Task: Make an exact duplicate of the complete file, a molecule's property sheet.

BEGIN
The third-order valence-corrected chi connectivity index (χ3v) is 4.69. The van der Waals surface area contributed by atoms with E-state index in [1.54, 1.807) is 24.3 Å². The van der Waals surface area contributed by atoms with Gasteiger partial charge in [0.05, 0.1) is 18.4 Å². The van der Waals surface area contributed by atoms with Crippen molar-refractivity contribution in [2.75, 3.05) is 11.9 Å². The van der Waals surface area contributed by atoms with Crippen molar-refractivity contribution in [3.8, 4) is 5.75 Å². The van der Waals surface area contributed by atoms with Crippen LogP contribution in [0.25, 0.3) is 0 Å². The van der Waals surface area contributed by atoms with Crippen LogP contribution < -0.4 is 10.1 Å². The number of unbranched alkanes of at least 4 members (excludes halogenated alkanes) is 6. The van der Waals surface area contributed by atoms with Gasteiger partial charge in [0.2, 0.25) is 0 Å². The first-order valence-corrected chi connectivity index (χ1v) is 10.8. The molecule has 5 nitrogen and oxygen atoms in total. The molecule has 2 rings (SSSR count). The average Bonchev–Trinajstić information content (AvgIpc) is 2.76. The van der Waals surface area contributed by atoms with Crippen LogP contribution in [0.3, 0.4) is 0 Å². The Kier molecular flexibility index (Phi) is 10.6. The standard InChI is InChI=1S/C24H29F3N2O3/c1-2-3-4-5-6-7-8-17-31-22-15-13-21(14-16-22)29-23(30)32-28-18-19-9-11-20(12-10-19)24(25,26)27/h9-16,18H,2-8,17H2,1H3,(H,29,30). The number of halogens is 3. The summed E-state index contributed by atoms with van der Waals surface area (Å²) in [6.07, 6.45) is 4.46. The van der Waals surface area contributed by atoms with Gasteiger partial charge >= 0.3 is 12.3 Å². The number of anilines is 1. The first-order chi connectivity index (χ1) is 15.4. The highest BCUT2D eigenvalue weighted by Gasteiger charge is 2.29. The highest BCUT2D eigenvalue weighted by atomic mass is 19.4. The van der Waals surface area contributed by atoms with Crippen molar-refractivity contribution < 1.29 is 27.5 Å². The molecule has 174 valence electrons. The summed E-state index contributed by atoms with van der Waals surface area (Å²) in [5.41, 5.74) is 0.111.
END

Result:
The third-order valence-corrected chi connectivity index (χ3v) is 4.69. The van der Waals surface area contributed by atoms with E-state index in [1.54, 1.807) is 24.3 Å². The van der Waals surface area contributed by atoms with Gasteiger partial charge in [0.05, 0.1) is 18.4 Å². The van der Waals surface area contributed by atoms with Crippen molar-refractivity contribution in [2.75, 3.05) is 11.9 Å². The van der Waals surface area contributed by atoms with Crippen molar-refractivity contribution in [3.8, 4) is 5.75 Å². The van der Waals surface area contributed by atoms with Crippen LogP contribution in [0.25, 0.3) is 0 Å². The van der Waals surface area contributed by atoms with Crippen LogP contribution < -0.4 is 10.1 Å². The number of unbranched alkanes of at least 4 members (excludes halogenated alkanes) is 6. The van der Waals surface area contributed by atoms with Gasteiger partial charge in [0.2, 0.25) is 0 Å². The first-order valence-corrected chi connectivity index (χ1v) is 10.8. The molecule has 5 nitrogen and oxygen atoms in total. The molecule has 2 rings (SSSR count). The average Bonchev–Trinajstić information content (AvgIpc) is 2.76. The van der Waals surface area contributed by atoms with Crippen LogP contribution in [0.3, 0.4) is 0 Å². The Kier molecular flexibility index (Phi) is 10.6. The standard InChI is InChI=1S/C24H29F3N2O3/c1-2-3-4-5-6-7-8-17-31-22-15-13-21(14-16-22)29-23(30)32-28-18-19-9-11-20(12-10-19)24(25,26)27/h9-16,18H,2-8,17H2,1H3,(H,29,30). The number of halogens is 3. The summed E-state index contributed by atoms with van der Waals surface area (Å²) in [6.07, 6.45) is 4.46. The van der Waals surface area contributed by atoms with Gasteiger partial charge >= 0.3 is 12.3 Å². The number of anilines is 1. The first-order chi connectivity index (χ1) is 15.4. The highest BCUT2D eigenvalue weighted by Gasteiger charge is 2.29. The highest BCUT2D eigenvalue weighted by atomic mass is 19.4. The van der Waals surface area contributed by atoms with Crippen molar-refractivity contribution < 1.29 is 27.5 Å². The molecule has 174 valence electrons. The summed E-state index contributed by atoms with van der Waals surface area (Å²) in [5.41, 5.74) is 0.111.